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John Mahoney plays Martin Crane, a grumpy, uncultured man who cannot understand his sons. Although Martin did not care about high-brow topics, John Mahoney taught Pierce a lot about wine and opera during the Frasier years.

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David Hyde Pierce was Frasier’s brother Niles.  The role of Niles was written just for Pierce.  The brothers were extremely competitive, although they could count on each other when it mattered. Frasier went to Harvard and Oxford while Niles went to Yale and Cambridge. Their mom was a scientist and the boys were named after lab rats she worked with. Both brothers had expensive tastes, intellectual interests, and high opinions of themselves. Niles was married to Maris, but we never see her. In later seasons, after getting a divorce, Niles marries Daphne. The brothers often meet at Café Nervosa.

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On an episode of Cheers, Frasier explained that his father had died in an accident and he had no siblings.  When Sam (Ten Danson) comes to visit on Frasier, the error is explained by having Frasier tell Sam that he made the story up because he was mad at his family. All but two characters from Cheers starred on Frasier.  Coach had passed away and  Kirstie Alley (Rebecca) was a scientologist who did not accept psychology.

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Jane Leeves plays Daphne Moon, who was hired to be Martin’s therapist and caretaker.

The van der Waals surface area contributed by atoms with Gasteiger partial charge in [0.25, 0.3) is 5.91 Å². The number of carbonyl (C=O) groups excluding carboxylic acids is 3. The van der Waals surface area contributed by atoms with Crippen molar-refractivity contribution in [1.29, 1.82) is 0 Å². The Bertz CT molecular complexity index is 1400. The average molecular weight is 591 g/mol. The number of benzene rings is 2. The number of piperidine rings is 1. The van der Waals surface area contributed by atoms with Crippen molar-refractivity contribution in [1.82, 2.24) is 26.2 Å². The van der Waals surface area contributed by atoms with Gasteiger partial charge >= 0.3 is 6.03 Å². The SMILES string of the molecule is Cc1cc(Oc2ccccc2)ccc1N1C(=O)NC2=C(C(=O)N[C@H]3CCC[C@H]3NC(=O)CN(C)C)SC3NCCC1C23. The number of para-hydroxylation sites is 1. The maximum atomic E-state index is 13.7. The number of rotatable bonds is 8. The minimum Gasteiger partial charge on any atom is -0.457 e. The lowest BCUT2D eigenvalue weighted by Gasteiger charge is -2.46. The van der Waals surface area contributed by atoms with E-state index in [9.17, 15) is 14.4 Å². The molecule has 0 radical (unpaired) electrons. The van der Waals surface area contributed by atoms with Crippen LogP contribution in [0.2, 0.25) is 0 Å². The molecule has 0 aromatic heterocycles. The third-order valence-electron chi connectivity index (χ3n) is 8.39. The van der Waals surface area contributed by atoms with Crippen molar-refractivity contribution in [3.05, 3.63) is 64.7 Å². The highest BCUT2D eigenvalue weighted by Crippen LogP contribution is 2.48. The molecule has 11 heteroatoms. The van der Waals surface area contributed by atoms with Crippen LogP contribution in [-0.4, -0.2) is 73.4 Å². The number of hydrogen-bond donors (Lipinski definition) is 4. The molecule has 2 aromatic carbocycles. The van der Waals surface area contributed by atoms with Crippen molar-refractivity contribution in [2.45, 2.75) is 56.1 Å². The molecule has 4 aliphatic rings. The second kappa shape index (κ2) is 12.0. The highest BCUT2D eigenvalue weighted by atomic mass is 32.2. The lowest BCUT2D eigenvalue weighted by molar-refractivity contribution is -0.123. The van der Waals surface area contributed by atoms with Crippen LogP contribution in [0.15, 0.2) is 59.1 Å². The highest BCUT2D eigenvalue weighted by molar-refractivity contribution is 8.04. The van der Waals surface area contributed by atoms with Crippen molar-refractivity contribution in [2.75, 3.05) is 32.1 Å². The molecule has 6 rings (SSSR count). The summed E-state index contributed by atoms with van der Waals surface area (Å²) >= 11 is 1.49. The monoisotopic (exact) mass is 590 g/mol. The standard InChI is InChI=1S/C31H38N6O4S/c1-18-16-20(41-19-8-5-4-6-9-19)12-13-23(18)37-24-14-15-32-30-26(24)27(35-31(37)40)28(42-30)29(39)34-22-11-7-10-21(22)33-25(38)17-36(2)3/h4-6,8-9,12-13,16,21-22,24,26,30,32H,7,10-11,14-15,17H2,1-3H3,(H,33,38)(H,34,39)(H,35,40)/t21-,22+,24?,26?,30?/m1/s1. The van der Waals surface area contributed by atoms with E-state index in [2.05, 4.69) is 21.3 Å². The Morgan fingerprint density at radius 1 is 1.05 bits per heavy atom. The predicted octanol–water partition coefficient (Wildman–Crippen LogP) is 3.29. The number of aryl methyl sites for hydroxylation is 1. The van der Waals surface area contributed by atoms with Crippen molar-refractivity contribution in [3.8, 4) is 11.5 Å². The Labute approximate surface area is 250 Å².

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Peri Gilpin (Roz Doyle) is Frasier’s radio producer and becomes one of his best friends. The role of Roz had been narrowed down to Gilpin or Lisa Kudrow. Kudrow was funnier but lacked the forcefulness she needed in the workplace, so Gilpin got the job.

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Another important character was Martin’s dog Eddie.  John Mahoney said Eddie got more fan mail than anyone else on the show. To get Eddie to lick Mahoney’s face, liver pate was placed strategically on his face.

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Bebe Neuwirth was offered a regular role on the show as Frasier’s ex-wife, but she wanted to return to Broadway, so she guest-starred from time to time. She appeared in 12 shows.

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Frasier’s apartment was almost another character on the show.  He lived in an ultra-modern apartment. A Dale Chihuly sculpture is seen near the fireplace. Above the fireplace is another artwork by Laddie John Dill, an LA sculptor.  A Coco Chanel sofa was recovered at a cost of $15,000 to add realism. In contrast, Martin brings his old, tattered recliner which clashes with the rest of the apartment – a symbol of the way he and Frasier clash. On the first episode, a deliveryman played by Cleto Augusto brings the chair in. On the final episode, the same actor came and took the chair away.  Martin explains to Frasier that he spent many important life moments in the chair such as watching the moon landing and specific sports events.  When he came home from work, he often fell asleep in the chair, and his wife would kiss him and send him to bed.  Frasier’s mother had passed away a few years earlier. Frasier finally understands the significance of the chair. On the last episode, Martin is marrying again, and he moves out. Wendie Malick plays his second wife.